FDA Declares Food Dyes for Kids Are Safe. But How Safe Are They?
Last week, in the face of a just-released report by the National Cancer Institute that showed a 9.4% increase in childhood cancer between 1992 and 2007, the FDA let moms and dads all across America, down. Instead of making the long overdue move to do something serious about getting rid of toxic food dyes so ubiquitous in our food supply, they instead fell back on those two simple words so often used to stall, delay, and deny -- "more research" -- as it declared that warning labels for foods heavily laden with food colorings were unnecessary.
In kitchens across this country, eight dyes currently being used by manufacturers can be found in everything from packaged macaroni and cheese and breakfast cereal to practically every piece of candy your child has ever put in her mouth. Links are being found to hyperactivity in kids (ADHD), cancer, and serious food allergies.
But here is the truly crazy thing: Kraft, Coca-Cola, and Walmart have already removed these artificial food colors and dyes from the same products that they distribute in other countries. They did it in response to consumer demand and an extraordinary study called the Southampton Study.
The Southampton Study [pdf] was unusual in that it tested children on a combination of two ingredients: tartrazine (yellow #5) and sodium benzoate. The study’s designers knew that a child very rarely has occasion to ingest just a synthetic color or just a preservative; rather, a child who is gobbling up multicolored candies is probably taking in several colors and at least one preservative.
What’s amazing is that in the U.K., the federal food safety agency actually funded the Southampton Study that led to even U.S. corporations eliminating synthetic colors and sodium benzoate from their U.K. products.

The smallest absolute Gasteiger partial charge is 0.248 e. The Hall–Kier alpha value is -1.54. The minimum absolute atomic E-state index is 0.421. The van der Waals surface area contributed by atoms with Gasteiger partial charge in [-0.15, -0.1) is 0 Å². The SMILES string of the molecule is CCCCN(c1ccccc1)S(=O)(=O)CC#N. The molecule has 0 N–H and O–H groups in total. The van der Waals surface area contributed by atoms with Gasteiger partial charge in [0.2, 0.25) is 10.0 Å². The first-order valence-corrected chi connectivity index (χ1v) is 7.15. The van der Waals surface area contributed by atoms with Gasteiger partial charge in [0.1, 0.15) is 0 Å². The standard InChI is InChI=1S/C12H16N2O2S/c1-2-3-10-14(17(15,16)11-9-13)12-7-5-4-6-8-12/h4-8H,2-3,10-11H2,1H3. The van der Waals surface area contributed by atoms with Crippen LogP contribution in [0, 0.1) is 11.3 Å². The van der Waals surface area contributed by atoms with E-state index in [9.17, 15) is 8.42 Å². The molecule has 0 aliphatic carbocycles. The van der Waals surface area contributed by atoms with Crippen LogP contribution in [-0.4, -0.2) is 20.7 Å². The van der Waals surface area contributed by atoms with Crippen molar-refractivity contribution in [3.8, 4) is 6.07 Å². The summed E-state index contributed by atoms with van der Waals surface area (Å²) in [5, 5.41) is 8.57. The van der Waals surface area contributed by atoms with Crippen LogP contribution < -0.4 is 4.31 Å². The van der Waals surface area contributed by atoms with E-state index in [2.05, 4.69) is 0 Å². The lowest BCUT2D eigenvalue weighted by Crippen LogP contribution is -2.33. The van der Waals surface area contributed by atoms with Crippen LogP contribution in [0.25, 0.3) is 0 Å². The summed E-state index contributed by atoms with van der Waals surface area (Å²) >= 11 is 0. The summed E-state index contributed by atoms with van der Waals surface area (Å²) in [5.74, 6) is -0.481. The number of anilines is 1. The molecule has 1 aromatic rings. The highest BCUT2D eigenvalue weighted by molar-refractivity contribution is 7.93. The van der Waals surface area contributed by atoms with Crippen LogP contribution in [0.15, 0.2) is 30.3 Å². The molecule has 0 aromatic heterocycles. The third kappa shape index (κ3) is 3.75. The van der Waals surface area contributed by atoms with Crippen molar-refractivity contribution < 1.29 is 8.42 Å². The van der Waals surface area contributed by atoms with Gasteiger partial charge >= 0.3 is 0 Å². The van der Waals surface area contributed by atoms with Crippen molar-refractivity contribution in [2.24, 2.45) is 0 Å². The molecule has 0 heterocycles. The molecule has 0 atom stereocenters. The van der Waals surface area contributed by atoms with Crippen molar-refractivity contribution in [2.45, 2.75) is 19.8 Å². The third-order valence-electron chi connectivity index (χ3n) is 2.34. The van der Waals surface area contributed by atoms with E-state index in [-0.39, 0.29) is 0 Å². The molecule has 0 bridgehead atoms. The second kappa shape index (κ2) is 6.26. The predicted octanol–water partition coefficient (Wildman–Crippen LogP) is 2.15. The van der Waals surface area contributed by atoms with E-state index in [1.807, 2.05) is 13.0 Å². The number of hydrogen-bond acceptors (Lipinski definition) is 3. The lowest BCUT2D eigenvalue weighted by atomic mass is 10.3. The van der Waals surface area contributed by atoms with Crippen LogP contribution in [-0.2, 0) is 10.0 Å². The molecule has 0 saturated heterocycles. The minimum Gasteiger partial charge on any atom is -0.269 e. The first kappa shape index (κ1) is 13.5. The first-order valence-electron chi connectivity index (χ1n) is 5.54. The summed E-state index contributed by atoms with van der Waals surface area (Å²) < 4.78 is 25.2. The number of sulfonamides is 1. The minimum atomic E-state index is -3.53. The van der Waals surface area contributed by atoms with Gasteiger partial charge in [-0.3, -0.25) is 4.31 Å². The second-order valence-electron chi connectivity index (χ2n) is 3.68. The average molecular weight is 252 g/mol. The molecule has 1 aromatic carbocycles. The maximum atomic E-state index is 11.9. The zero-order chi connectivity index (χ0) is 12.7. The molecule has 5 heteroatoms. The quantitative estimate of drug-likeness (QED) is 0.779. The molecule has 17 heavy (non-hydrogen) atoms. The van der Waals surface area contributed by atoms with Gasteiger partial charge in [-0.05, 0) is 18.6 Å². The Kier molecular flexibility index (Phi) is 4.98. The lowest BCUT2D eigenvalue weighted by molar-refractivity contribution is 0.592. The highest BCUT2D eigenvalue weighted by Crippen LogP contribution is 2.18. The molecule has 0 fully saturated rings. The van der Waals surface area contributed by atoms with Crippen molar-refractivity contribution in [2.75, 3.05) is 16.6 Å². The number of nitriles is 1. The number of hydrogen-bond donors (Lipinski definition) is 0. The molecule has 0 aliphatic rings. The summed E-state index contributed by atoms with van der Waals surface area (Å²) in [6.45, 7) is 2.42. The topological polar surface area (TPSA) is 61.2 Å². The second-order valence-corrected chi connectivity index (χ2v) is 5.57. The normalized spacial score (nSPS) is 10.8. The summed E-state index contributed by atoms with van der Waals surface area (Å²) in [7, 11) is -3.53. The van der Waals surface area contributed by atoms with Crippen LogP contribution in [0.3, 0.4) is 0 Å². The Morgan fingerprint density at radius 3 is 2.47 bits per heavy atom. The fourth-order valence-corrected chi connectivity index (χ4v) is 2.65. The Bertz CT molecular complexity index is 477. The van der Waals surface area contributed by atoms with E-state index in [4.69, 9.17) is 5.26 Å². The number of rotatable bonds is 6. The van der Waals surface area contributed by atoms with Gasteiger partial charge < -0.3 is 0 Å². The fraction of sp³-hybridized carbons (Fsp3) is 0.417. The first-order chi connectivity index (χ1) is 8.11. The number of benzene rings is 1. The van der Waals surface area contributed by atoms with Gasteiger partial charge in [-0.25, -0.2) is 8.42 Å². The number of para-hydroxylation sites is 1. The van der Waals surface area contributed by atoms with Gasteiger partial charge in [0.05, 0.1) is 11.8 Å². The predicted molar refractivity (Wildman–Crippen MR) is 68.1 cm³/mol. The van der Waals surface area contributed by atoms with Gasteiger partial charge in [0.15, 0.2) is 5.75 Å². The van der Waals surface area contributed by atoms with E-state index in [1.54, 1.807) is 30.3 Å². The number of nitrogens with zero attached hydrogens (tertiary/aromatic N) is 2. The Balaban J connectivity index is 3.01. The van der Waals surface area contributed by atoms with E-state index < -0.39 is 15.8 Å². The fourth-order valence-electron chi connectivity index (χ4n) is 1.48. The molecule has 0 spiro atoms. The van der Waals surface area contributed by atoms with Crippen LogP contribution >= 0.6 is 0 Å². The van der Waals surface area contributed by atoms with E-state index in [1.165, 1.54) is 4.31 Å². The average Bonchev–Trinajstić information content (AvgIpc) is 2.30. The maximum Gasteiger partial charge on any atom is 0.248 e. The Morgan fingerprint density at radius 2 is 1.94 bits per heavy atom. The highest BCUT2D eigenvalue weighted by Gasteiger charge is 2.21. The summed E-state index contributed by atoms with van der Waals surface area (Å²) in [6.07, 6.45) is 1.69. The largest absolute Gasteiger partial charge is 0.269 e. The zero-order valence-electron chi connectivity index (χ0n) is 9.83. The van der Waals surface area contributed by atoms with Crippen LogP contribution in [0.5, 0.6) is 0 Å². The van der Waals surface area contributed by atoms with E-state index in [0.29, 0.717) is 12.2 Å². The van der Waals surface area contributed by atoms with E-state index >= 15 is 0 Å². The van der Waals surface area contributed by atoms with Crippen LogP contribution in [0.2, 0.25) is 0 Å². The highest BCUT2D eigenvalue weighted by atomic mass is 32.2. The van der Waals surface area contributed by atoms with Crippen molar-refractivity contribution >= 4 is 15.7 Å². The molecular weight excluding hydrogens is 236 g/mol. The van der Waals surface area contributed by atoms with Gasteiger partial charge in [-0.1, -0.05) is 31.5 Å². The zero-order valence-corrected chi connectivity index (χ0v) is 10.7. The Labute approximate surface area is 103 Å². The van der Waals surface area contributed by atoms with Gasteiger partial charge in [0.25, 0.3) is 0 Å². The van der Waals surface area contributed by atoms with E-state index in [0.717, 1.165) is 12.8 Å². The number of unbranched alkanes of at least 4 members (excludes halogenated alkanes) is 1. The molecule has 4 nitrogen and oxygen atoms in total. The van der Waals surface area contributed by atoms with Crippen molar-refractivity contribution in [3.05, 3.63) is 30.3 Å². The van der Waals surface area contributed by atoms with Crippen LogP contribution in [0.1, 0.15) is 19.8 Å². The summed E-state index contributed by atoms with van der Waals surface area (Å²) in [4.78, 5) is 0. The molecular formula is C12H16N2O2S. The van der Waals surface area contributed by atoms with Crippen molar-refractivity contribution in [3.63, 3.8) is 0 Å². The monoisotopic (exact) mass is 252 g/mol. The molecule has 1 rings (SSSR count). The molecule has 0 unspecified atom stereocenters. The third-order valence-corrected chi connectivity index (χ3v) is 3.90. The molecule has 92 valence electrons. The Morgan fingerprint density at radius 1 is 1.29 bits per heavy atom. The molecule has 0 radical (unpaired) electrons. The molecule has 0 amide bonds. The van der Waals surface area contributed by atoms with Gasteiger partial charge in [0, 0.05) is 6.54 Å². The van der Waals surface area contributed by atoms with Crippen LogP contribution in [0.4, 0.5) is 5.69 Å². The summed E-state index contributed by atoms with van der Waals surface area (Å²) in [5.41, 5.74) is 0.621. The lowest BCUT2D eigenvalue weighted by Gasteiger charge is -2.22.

And in response, a whole host of companies, including the U.K. branches of Walmart, Kraft, Coca-Cola and the Mars candy company (who make M&Ms), have voluntarily removed artificial colors, the preservative sodium benzoate, and even aspartame from their products. Particularly those marketed to kids. Take a close look at a partial ingredient list for Strawberry Nutrigrain bars made in the US versus those produced in the UK (image here):
US: Red No. 40, Red No. 6, Blue No. 1
UK: Beetroot red, Annatto, Paprika extract
Our American companies had removed these harmful ingredients from their products overseas—but not here!
Kraft, Coca Cola, and Walmart are living proof that it is possible for giant corporations to make and sell kid-friendly, family-friendly, and healthy processed food without necessarily exposing them to a chemical cocktail that might also give them allergic reactions, brain tumors, leukemia, or the symptoms of ADHD, as the Center for Science in the Public Interest recently highlighted in their report Rainbow of Risks.
No need to go through all the numbers for increased health problems here. You’ve heard them all and it isn’t pretty. For goodness sake, no more research necessary. Lets stop poisoning our own kids. Lets start assuming chemicals are dangerous until proven safe, not the other way around.
Is it too much to ask the FDA and the processed food companies for the same value to be placed on the lives of the American kids in their cost-benefit analyses that has been placed on the lives of kids in the UK?
Moms, we can create that same change here. And with 51 million moms waking up to the dangers that toxins present to the health of our kids, our numbers are equivalent to the entire population of Spain. Time to get down to business, level the playing field for our kids, and send a message to these companies. Vote with your pocketbook today, this weekend, next month as you grocery shop for your family. Because while the American children only represent 30% of our population, they are 100% of our future. So while the FDA may not value their lives accordingly, we can.
Top Articles on Food Dye and Hyperactivity
FDA Examines Link Between Food Dyes and Hyperactivity : Parentables
Attention Defecit and Hyperactivity Disorder - ADHD : Discovery Health
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